The Message of the sent prophet

The rest of this section, God lays out the details of Isaiah’s mission. God tells Isaiah what he is to say and what will become of the people. God told Isaiah that the people would keep listening but not understand. They would keep looking but not perceive. God hardened their hearts in response to their own hardening of their hearts. Instead of repenting, like Isaiah, the people of Israel hardened their hearts. Isaiah was to preach until they would “return and be healed.” Although it is clear, this is not going to happen.

God was going to punish an unrepentant nation. Although God used other nations (Assyria, Babylon, and Rome) to do his work, He claims the work of punishment. A remnant would be saved through which the seed of salvation was to be brought into the world. As history proves, God would have mercy and bring some of the Jews in Diaspora (because of the Babylonian conquer)[19] back from their captivity to live in the land of promise again. This is the meaning of the Lord removing men far away in verse twelve.

Upon this depressing news, Isaiah asks, “how long [shall I preach]?” If it were already not bad enough, Isaiah receives the devastating answer that he must continue on his course until all the cities of Judah are laid waste without inhabitant. So in other words, Isaiah is to preach until the full judgment of God is completed. This leaves many questions about what God’s judgment looks like, why God would do such a thing, and about remnant theories especially in relation to the seed and hope of verse thirteen.

What will God’s judgment look like? It is clear that God will destroy all of Judah according to verse eleven. While some scholars want to change the meaning, it is not possible. God did not want to have anything to do with the survivors living in Judah after the Babylonian conquer. God wanted to bring back the captive, authentic Jews and save them.[20] They are God’s true remnant not the survivors in Jerusalem.

Why did God allow for this kind of punishment? Why did God allow for total destruction? Why is Isaiah to preach that Judah cannot believe? Is this productive to God’s purposes and will? The people of Judah refused God. They hardened their hearts. God is holy and cannot have anything to do with these sinful, stubborn people who refuse Him. Yes, this fits God’s plan and purposes. An observation of verse ten is the structure. It is in the form of a Jewish poem. The form for such a poem is A, B, C, C, B, A. A is for the heart, B is for the ears, and C is for the eyes.

Tree Metaphor

Finally, the chapter ends on the note of hope. What exactly is the “tenth” referring to? Some scholars originally thought this was referring to the number of kings (ten) before being completely destroyed and ruined by Babylon.[21] But upon further study of history, it is believed that literary only one out of ten Jews would return from Babylonian captivity. It is possible that only one out of ten would return from not only Babylonian captivity but Roman captivity (much later) in history. Although, Roman attack could also be the “burning.” In any case, there is still a remnant, a stump, this “holy seed” who will survive all the enemies.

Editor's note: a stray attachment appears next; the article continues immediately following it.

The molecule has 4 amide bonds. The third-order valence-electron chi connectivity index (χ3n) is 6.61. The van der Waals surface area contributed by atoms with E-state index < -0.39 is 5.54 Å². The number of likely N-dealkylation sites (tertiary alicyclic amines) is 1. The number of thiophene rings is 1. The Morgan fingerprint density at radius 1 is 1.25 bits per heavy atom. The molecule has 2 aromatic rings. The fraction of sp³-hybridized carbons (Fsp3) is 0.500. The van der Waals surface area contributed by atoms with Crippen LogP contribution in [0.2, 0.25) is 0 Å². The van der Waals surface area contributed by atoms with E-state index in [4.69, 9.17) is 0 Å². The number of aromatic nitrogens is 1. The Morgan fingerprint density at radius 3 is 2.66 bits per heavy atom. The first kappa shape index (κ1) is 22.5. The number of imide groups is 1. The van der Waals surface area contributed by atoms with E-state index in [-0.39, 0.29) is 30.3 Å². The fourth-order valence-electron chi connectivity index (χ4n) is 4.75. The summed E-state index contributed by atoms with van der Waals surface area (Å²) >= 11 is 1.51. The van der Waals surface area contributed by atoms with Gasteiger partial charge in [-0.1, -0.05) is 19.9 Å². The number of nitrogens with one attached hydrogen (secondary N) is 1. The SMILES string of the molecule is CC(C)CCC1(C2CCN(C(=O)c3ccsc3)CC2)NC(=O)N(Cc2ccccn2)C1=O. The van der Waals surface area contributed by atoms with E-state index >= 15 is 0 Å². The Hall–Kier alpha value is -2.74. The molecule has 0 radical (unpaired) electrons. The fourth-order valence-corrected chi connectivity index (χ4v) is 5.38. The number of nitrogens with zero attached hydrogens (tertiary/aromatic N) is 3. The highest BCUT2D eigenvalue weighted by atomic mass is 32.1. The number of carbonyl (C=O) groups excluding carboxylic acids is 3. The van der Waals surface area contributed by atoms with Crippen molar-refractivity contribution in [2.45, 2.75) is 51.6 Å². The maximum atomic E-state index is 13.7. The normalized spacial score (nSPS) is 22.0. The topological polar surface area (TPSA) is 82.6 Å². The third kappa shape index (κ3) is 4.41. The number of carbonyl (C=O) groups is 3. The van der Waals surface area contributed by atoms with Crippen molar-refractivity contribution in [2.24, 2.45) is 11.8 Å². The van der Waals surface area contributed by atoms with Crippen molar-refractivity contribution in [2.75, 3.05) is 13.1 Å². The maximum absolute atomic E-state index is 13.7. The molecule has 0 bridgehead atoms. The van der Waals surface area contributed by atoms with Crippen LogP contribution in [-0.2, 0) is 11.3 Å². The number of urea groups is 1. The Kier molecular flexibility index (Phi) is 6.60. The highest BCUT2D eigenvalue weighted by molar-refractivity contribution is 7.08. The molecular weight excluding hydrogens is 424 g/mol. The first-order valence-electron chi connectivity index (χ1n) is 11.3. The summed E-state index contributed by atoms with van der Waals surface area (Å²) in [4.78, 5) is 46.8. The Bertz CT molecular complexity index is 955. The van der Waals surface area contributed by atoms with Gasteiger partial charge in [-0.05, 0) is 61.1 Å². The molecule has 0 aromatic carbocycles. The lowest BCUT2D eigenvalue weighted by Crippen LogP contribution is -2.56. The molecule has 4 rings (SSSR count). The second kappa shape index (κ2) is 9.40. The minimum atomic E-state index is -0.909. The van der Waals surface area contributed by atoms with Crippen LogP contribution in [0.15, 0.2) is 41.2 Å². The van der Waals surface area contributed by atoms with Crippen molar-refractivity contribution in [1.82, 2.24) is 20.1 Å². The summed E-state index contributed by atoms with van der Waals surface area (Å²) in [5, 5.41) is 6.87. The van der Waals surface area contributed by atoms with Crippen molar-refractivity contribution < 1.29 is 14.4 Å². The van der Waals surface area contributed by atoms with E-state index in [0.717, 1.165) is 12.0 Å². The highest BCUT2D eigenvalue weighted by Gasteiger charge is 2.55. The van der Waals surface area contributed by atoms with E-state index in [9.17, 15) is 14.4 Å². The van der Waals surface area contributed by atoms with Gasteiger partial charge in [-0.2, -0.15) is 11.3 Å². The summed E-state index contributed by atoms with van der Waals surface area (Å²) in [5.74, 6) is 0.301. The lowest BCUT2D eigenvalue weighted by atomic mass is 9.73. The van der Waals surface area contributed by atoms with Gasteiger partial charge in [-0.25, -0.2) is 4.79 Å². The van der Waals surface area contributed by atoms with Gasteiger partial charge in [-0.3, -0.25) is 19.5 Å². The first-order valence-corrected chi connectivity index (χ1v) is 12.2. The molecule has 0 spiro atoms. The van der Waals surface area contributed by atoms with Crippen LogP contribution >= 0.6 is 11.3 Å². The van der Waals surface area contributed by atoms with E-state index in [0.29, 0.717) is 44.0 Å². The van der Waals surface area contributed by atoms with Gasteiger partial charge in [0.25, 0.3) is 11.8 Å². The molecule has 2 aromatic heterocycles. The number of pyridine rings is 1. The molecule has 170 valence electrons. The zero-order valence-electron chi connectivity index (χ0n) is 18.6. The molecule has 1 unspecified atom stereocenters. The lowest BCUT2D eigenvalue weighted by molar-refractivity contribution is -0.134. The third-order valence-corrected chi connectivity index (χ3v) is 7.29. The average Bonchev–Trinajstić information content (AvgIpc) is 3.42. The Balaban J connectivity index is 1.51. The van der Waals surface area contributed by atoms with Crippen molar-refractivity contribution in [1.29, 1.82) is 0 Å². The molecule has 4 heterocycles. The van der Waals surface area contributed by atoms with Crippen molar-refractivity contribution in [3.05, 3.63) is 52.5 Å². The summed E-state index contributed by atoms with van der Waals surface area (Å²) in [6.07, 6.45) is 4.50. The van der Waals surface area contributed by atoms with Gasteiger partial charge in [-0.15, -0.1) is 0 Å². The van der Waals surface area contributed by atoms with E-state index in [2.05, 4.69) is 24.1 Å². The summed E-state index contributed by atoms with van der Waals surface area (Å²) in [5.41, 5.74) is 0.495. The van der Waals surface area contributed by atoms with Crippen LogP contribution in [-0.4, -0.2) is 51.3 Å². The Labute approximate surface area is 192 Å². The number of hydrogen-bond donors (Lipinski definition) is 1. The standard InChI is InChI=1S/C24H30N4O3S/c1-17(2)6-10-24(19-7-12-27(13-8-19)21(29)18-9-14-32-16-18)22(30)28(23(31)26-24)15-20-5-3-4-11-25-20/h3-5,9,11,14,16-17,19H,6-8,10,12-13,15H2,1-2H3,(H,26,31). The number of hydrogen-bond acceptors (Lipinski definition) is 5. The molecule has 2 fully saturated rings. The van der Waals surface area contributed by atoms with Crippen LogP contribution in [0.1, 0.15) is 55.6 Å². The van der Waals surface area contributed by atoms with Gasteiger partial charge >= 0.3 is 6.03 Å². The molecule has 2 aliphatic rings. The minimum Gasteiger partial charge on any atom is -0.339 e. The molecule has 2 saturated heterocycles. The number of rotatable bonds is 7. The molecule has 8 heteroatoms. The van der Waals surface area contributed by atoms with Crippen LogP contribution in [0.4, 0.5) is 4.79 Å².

The NIV translation is a much clearer reading, “And though a tenth remains in the land, it will again be laid waste. But as the terebinth and oak leave stumps when they are cut down, so the holy seed will be the stump in the land.” [22] The land will again be laid waste, by the Romans. The analogy is beautiful one because despite Babylonian and Roman conquers, God still allows a stump. The holy seed is the stump. Holy seed refers to the righteous Jewish offspring who remain faithful to God.[23] Isaiah continues talking about this future hope and judgments from both Babylon and Rome through-out the rest of Isaiah. Isaiah is able to see very far into the future as God provides him with prophecies.

[1] Steinmetz. John Calvin on Isaiah 6

[2] Ibid.

[3] Love. The Call of Isaiah

[4] Strong. The New Strong’s Exhaustive Concordance of the Bible

[5] Copeland. Ministering Spirits.

[6] Isaiah 6:3 NASB

[7] Copeland.

[8] Eze. 10: 12-19 NASB


[10] Lev. 11:44

[11] Love.

[12] Hab. 3:11

[13] Gill. exposition of the Bible

[14] Henry. Commentary on the Bible

[15] Harvey. On Seeing: Isaiah 6:1-12

[16] Ortlund. Isaiah: God Saves Sinners

[17] Ibid

[18] Constable. Notes on Isaiah.

[19] Longman. Pg. 311-314

[20] Ibid

[21] Gill.

[22] Isa. 6:13 NIV

[23] House.